Ultimate Guide: Choosing The Right Dog Boarding Facility

Approaching the Dog Boarding Facility Search with the Right Mindset

Let’s address who this guide is for and who it isn’t for right off the bat.

This guide is for dog owners that know that they want:

  1. A dog boarding facility that will authentically care for their dog as if it was their own
  2. A boarding experience that will allow both dog and owner to be relaxed and stress-free when they are apart from each other

Therefore, this guide is written for you, a dog owner, that recognizes that the most important thing when choosing a boarder is that you and your dog are happy! This realization came to me back in 2009 before opening LV Dog Resort in Las Vegas when I myself, boarded my chihuahuas at my trusted vet because boarding choices were limited (luckily things have changed and more dog boarding facilities have popped up in Las Vegas and around the country). I had left town for a family holiday trip that was cut short because I couldn’t bear the thought of my chihuahuas being stuck in a cage for a week. I flew back just so that I could take care of them myself and guarantee that they would both my chihuahuas and I would be happy during the holidays.

How to Find a Dog Boarding Facility In the First Place

There are several ways of finding a dog boarding facility that include both offline and online search methods. Regardless of how you find boarding facilities that make it to the final round, it is important that you do more research so that you can board your dog knowing that they will be safe

Ask Friends and Family

If you already have friends or family that own dogs, you are already off to a great start. Simply ask them if they have boarded their dogs at any of the local dog boarding facilities. This is typically the best place to start since their first hand experience can help you narrow boarding facilities down.

What would happen if you found a seemingly great boarding facility that friends or family told you to completely avoid? Of course, with any recommendation you should still do more research about that specific dog hotel and take a tour of the facility if possible

Ask your Social Networks

You likely already use social media whether that is Facebook, Twitter, etc so why not use it to get answers from people you might not have thought to ask? The chances that a friend you haven’t been in touch with has gotten a dog and gone through the process of finding a boarding facility on their own. Log onto Facebook or Twitter and post a status update or tweet asking,  “What dog boarding facility would you recommend?”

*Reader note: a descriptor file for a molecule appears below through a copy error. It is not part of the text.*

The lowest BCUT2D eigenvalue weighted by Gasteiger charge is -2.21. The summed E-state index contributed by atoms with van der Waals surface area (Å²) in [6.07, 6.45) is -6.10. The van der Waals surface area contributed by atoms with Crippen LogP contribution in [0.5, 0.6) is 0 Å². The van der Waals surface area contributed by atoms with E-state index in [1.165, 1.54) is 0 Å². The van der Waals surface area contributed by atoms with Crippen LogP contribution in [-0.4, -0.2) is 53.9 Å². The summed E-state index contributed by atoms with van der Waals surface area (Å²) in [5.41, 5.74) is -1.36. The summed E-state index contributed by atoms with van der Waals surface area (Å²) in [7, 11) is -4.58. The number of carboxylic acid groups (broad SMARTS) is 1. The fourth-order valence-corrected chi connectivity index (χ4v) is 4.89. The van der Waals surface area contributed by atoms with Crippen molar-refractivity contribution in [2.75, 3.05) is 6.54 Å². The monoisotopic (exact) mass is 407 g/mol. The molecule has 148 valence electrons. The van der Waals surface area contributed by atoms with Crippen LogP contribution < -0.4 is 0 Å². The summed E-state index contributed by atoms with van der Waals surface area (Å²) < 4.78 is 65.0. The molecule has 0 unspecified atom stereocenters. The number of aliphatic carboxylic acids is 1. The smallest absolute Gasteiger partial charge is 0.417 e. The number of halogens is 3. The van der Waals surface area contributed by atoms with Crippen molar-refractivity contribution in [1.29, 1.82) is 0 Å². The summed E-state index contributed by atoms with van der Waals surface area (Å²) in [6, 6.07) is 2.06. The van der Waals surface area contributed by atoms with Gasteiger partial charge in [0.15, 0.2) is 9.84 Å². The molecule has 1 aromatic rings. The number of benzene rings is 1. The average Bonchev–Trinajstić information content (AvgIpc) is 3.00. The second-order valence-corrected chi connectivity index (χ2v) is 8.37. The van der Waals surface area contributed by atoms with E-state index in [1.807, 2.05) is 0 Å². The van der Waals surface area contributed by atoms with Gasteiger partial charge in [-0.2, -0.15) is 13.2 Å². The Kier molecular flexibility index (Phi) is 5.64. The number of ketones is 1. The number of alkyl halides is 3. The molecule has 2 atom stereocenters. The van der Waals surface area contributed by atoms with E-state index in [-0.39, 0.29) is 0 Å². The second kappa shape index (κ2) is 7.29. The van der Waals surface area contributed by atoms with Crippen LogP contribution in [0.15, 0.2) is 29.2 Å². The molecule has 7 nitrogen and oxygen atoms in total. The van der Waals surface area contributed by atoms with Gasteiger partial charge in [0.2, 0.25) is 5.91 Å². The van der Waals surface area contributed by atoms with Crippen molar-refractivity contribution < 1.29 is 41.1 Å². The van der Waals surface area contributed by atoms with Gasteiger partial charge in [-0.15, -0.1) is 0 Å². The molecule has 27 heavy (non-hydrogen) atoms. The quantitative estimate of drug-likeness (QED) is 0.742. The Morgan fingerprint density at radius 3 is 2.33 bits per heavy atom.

The way I see it, the more suggestions that you can get to narrow it down, the better.

Google + Yelp + Local Directories

You can also use Google to search using a search like “dog boarding *cityname*”. Back in 2009, typing in “dog boarding las vegas” didn’t yield nearly as many results. You can use this type of search for any city or even use your 5-digit zip code to find only the closest results if distance is a deciding factor for you.

Google Maps and Google+ Local can also help in your search by providing results based on your location and also showing you Google Reviews that Google has compiled from around the web.

Yelp is also worth mentioning since it has been one of the leading business directories that most people use to find their next restaurant, plumber or dog boarding provider.

Note: Yelp has come under fire in past months due to their user-generated review policy. Although negative reviews are typically a sign of poor products or service be careful to not ignore a business because they have a single negative review showing at the top of the page. If you want to get a complete picture of the dog hotel you have pre-selected, you need to read their complete Yelp page to get an idea of what most people’s dog boarding experience has been with that facility.

Tip: Take each review with a grain of salt! Here are 3 things to look at when their is a Yelp review that raises some concerns about the boarding facility.

  1. Is the reviewer Yelp Elite status? If yes, you can “trust” the review a bit more vs. a review without Yelp Elite status but it should still be taken lightly.